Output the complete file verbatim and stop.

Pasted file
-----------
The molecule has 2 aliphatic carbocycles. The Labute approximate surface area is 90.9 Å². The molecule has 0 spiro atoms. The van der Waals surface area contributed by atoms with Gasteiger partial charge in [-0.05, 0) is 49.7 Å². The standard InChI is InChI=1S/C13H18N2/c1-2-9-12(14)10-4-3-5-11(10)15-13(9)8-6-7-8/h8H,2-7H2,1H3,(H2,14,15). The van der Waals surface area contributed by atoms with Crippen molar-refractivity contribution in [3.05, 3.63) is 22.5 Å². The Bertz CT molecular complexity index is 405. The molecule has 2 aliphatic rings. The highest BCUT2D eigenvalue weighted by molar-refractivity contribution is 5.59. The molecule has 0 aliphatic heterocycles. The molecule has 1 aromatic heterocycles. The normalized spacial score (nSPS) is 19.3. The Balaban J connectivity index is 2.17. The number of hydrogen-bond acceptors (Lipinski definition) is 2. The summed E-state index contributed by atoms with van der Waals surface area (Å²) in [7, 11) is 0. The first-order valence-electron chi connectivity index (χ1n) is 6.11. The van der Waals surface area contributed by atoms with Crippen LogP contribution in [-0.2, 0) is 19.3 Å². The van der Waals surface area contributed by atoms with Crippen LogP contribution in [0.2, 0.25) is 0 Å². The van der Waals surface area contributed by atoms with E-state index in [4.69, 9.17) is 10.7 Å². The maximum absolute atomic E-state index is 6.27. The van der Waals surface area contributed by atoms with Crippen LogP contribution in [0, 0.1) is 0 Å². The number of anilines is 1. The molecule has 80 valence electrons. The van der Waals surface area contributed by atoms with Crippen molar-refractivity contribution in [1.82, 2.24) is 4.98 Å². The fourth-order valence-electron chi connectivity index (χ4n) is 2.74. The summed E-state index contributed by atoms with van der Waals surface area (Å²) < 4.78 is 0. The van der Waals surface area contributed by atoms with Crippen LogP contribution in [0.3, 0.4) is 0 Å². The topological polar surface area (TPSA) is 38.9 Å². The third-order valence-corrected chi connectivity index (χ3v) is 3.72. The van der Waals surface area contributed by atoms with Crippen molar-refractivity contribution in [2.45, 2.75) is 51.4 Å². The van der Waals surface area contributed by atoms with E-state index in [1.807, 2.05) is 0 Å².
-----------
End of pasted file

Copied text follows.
The molecule has 2 aliphatic carbocycles. The Labute approximate surface area is 90.9 Å². The molecule has 0 spiro atoms. The van der Waals surface area contributed by atoms with Gasteiger partial charge in [-0.05, 0) is 49.7 Å². The standard InChI is InChI=1S/C13H18N2/c1-2-9-12(14)10-4-3-5-11(10)15-13(9)8-6-7-8/h8H,2-7H2,1H3,(H2,14,15). The van der Waals surface area contributed by atoms with Crippen molar-refractivity contribution in [3.05, 3.63) is 22.5 Å². The Bertz CT molecular complexity index is 405. The molecule has 2 aliphatic rings. The highest BCUT2D eigenvalue weighted by molar-refractivity contribution is 5.59. The molecule has 0 aliphatic heterocycles. The molecule has 1 aromatic heterocycles. The normalized spacial score (nSPS) is 19.3. The Balaban J connectivity index is 2.17. The number of hydrogen-bond acceptors (Lipinski definition) is 2. The summed E-state index contributed by atoms with van der Waals surface area (Å²) in [7, 11) is 0. The first-order valence-electron chi connectivity index (χ1n) is 6.11. The van der Waals surface area contributed by atoms with Crippen LogP contribution in [-0.2, 0) is 19.3 Å². The van der Waals surface area contributed by atoms with Crippen LogP contribution in [0.2, 0.25) is 0 Å². The van der Waals surface area contributed by atoms with E-state index in [4.69, 9.17) is 10.7 Å². The maximum absolute atomic E-state index is 6.27. The van der Waals surface area contributed by atoms with Crippen LogP contribution in [0, 0.1) is 0 Å². The number of anilines is 1. The molecule has 80 valence electrons. The van der Waals surface area contributed by atoms with Crippen molar-refractivity contribution in [1.82, 2.24) is 4.98 Å². The fourth-order valence-electron chi connectivity index (χ4n) is 2.74. The summed E-state index contributed by atoms with van der Waals surface area (Å²) < 4.78 is 0. The van der Waals surface area contributed by atoms with Crippen LogP contribution in [0.3, 0.4) is 0 Å². The topological polar surface area (TPSA) is 38.9 Å². The third-order valence-corrected chi connectivity index (χ3v) is 3.72. The van der Waals surface area contributed by atoms with Crippen molar-refractivity contribution in [2.45, 2.75) is 51.4 Å². The van der Waals surface area contributed by atoms with E-state index in [1.807, 2.05) is 0 Å².